- About this Journal ·
- Abstracting and Indexing ·
- Advance Access ·
- Aims and Scope ·
- Annual Issues ·
- Article Processing Charges ·
- Articles in Press ·
- Author Guidelines ·
- Bibliographic Information ·
- Citations to this Journal ·
- Contact Information ·
- Editorial Board ·
- Editorial Workflow ·
- Free eTOC Alerts ·
- Publication Ethics ·
- Reviewers Acknowledgment ·
- Submit a Manuscript ·
- Subscription Information ·
- Table of Contents
Journal of Sensors
Volume 2009 (2009), Article ID 916515, 9 pages
Tyrosinase-Immobilized Biosensor Based on the Functionalized Hydroxyl Group-MWNT and Detection of Phenolic Compounds in Red Wines
Department of Chemistry, BK 21 NanoBiosensor Research Team, Hannam University, Daejeon 305-811, South Korea
Received 24 July 2009; Accepted 31 August 2009
Academic Editor: Kourosh Kalantar-Zadeh
Copyright © 2009 Ji-Hoon Yang et al. This is an open access article distributed under the Creative Commons Attribution License, which permits unrestricted use, distribution, and reproduction in any medium, provided the original work is properly cited.
The tyrosinase-immobilized biosensor was developed with the hydroxyl group-functionalized multiwall carbon nanotube (MWNT) for phenol detection. The hydroxyl group-modified MWNT was modified to include poly(GVPB)-g-MWNT, or poly(HEMA), by a radiation-induced graft polymerization of glucosyl 4-vinylphenylboronate (GVPB) or 2-hydroxyethylmethacrylate (HEMA) on the surface of MWNT. The response of biosensor was in the range of 0.6–7.0 mM for concentration and in the range of 0.05–0.35 mM for phenol in a phosphate buffer solution, respectively. Various parameters influencing biosensor performance have been optimized: for pH, temperature, and the response to various phenolic compounds. The biosensor was then tested on phenolic compounds contained in three different commercial red wines.
The surface functionalization of carbon nanotubes was performed to achieve the following two goals [1–4]. The first one was to render the nanotubes “soluble” in a liquid, and the second was to introduce functional groups onto the surface of carbon nanotubes. In either case, forming a stable dispersion was essential to the study of the chemistry of carbon nanotubes.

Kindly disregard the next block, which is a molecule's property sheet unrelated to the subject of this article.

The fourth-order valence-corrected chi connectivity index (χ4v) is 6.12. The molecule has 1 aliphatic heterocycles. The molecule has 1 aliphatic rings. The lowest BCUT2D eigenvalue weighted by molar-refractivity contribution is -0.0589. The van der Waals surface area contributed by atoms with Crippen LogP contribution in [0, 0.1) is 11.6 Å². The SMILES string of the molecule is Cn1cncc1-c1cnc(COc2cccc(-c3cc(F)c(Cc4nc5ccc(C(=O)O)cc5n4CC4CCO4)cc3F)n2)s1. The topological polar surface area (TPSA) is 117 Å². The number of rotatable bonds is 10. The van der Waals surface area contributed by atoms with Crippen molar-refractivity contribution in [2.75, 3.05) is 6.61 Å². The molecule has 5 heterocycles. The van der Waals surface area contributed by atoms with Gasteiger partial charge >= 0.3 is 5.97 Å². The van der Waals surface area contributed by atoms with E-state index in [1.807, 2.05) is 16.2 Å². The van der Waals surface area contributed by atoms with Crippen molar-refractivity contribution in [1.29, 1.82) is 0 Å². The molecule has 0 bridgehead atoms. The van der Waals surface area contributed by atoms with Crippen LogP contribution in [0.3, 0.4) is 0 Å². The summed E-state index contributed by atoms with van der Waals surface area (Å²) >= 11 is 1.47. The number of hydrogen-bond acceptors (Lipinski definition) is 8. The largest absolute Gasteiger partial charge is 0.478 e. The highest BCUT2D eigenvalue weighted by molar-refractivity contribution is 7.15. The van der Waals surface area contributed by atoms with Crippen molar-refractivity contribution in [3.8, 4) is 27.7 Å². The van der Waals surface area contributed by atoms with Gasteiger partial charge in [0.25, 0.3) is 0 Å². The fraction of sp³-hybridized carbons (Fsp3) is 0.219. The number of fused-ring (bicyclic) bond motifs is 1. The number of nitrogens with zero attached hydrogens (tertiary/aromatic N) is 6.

Radiation-induced graft polymerization (RIGP) is a useful technique for the introduction of functional groups into different polymer matrixes by using specially selected monomers. There have been several reports on RIGP of polar monomers onto polymer subtracts with hydrophobic properties in order to obtain hydrophilic properties for versatile applications [5–8]. In a previous paper , the MWNT was functionalized with various monomers by RIGP in an aqueous solution at a room temperature using -irradiation. The boric acid-functionalized MWNT was used as a supporting material for detecting glucose that has no enzymes.
In a previous paper , we also introduced the carboxylic acid group onto the surface of MWNT by RIGP of acrylic acid and methacrylic acid to increase the affinity of the enzymes. When we use the carboxylic acid-functionalized MWNT, the sensitivity of the biosensor is enhanced due to an increase in affinity between the MWNT surface and the enzymes. On the other hand, the hydroxyl group, –OH, is well known as being one of the functional groups that has affinity to biomolecules [11–13]. The –OH group also has hydrophilic properties and consequently it can easily immobilize the enzyme onto the hydrophilic site by physical methods. However, little has been reported about the introduction of –OH groups onto CNT surfaces by grafting techniques.
Wines, particularly red wines, contain numerous biologically active compounds. The most important of which is poly-phenols. The nutritional importance of poly-phenols is attributed to their antioxidant properties. In particular, flavonoids and their related phenolic compounds, which are naturally found in red wines, are gaining interest . Red wines have been reported to be more cardioprotective and they play a possible role in reducing thrombotic and anthropogenic processes. Poly-phenols also contribute substantially to the quality of wines as they affect the color, flavor, stability, and aging behavior . However, little has been reported on the total amount of phenolic compounds in red wine determined by electrochemical methods.